Highlights: 22-28 September 2012
Anne Mills on Voice of America on the fall in funding for maternal and child health: “If that continues into the future, then I certainly think it’s of major concern. Ultimately that may have an impact in terms of maternal deaths, neo-natal deaths and child deaths.”
Max Perutz Science Writing Award special in the Metro featuring 2012 award winner Andrew Bastawrous for his essay “Studying blindness – There’s an app for that”: “Then it dawned on me… I use my smartphone for everything nowadays… This has led me to develop a set of gadgets and applications making it possible to use a modified smartphone (I call it the “Eye Phone”) to measure someone’s vision, check their refractive error, take photos of the back of the eye for diseases such as diabetic retinopathy, macula degeneration and glaucoma and check for the presence of a cataract.”
Martin Gorsky on BBC Four Timeshift discussing health before the NHS: “Doctors would decide where to practice on the basis of where they thought they could get the best custom. What that meant in effect was that there were some parts of the country where the availability, the access to practitioners and to specialist care was actually much better than in other parts of the country. People have counted there was something like a six-fold variation between towns in Britain.” (At 16m & 19m30s)
Alan Dangour in Scientific American on the health benefits of fish oil supplements: “We have no evidence from populations whose dietary intake of omega-3 fatty acids may be low and who may therefore benefit from supplementation.” Also in Nature.
Jo Lines and Jennifer Stevenson in New Scientist explaining the discovery of a new malaria-transmitting mosquito in Kenya: “The more we suppress the mosquitoes we know, the more we reveal the rare ones that were always there in the background.” Also in The Lancet.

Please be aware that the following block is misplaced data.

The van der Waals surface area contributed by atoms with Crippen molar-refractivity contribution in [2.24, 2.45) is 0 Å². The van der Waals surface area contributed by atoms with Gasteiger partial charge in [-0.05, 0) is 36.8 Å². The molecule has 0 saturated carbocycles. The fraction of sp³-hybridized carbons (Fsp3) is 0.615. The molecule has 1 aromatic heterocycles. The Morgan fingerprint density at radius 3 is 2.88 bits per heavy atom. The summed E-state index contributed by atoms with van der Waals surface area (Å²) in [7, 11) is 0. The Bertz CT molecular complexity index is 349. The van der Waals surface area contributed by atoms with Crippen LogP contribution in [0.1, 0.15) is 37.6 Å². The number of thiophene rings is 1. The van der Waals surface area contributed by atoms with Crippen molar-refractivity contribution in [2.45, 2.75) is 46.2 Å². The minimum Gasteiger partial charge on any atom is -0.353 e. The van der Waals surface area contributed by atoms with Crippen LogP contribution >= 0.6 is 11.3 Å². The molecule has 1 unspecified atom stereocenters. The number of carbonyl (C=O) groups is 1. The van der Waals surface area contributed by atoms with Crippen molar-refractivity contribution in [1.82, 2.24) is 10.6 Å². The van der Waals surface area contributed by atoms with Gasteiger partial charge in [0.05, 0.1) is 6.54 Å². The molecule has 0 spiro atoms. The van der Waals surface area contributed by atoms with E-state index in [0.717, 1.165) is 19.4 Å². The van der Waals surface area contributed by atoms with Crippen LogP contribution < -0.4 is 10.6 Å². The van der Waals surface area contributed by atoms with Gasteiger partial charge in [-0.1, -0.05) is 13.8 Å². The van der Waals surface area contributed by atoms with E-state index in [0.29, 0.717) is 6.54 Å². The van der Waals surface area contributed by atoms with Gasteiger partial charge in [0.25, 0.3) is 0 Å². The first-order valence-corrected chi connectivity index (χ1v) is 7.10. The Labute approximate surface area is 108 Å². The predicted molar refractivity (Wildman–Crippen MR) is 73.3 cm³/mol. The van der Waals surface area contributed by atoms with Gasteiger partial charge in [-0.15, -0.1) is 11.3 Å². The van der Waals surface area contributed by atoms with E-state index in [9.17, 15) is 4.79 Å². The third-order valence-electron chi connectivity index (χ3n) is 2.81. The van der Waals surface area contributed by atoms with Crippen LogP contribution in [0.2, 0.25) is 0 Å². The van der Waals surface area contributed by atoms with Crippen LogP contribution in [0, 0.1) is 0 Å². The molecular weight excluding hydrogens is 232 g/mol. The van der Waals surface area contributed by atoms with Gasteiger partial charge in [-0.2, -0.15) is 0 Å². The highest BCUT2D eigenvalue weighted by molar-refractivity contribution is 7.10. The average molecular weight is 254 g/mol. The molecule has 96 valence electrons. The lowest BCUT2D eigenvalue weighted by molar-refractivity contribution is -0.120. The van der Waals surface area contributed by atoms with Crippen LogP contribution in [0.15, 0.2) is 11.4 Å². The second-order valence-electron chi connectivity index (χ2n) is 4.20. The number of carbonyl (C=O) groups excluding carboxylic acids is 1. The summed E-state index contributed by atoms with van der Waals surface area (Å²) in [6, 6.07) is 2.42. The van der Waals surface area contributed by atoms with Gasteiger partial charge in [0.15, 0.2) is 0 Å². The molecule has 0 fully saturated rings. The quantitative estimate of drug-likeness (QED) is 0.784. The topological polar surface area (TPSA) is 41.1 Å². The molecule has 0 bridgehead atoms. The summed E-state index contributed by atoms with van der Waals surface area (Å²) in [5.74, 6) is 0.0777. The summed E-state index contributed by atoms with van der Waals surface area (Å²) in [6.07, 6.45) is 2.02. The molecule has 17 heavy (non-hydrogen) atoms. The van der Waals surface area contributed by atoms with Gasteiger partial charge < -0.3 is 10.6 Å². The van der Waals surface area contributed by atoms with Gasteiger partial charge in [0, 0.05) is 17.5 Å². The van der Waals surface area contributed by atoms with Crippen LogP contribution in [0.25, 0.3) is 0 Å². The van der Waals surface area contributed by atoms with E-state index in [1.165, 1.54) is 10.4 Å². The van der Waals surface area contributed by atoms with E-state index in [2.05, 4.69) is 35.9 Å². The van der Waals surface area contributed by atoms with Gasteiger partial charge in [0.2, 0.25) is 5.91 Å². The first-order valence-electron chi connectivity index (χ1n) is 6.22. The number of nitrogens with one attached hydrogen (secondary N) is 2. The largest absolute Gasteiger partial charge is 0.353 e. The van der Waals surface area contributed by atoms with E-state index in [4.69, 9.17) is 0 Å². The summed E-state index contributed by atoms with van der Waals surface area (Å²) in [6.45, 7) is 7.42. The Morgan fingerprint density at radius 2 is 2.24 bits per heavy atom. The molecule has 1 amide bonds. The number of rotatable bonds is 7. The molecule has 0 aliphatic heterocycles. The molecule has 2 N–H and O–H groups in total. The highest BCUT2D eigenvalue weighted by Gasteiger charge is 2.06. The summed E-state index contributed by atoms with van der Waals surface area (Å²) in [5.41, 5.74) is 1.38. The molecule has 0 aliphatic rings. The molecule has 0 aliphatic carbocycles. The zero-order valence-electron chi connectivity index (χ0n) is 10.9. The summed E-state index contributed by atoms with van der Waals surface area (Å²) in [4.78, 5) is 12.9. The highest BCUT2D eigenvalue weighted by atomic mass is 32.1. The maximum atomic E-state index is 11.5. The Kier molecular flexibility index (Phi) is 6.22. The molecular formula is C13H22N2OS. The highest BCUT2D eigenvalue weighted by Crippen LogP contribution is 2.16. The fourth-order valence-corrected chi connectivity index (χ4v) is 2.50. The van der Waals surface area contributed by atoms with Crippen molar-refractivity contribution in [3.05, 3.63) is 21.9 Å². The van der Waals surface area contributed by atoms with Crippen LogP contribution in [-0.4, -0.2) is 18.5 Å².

Jennifer Stevenson Thought Leader feature in News Medical following discovery of a new mosquito species: “Not only our study, but other studies from East and West Africa, have shown that some malaria-transmitting mosquitoes are displaying outdoor behaviour, i.e. they are resting or they are feeding outdoors. So, if outdoor transmission in shown to be of significance, it may be advisable to use a mix of interventions.”
Highlights: 15-21 September 2012
Jennifer Stevenson, Chris Drakeley and Jo Lines speak to Reuters about the discovery of a new malaria-transmitting mosquito in Kenya: “The findings are interesting and serve to highlight the fact that in certain ecological scenarios the mosquito will evolve or will have different methods of avoiding control. While we think this is an important discovery, we really don’t know the true impact yet.” Also covered by Independent on Sunday, Reuters AlertNet, BBC World Service Newsday (Chris Drakeley at 45m), BBC World Service Newsday (Jennifer Stevenson at 1h19m), BBC Science in Action, SABC and over 45 other titles worldwide.
James Logan on BBC Breakfast explaining the reported rise in mosquito numbers due to wet weather in the UK.
James Logan on BBC Radio 4 You and Yours discussing the rise in bed bug numbers in the UK: “One of the problems in this country is there is no real scientific survey [to monitor bed bug numbers] but anecdotally I get people ringing me up all the time saying that they think they have bed bugs. We work very closely with pest control companies and they certainly inform us that have more requests for getting rid of bed bugs.”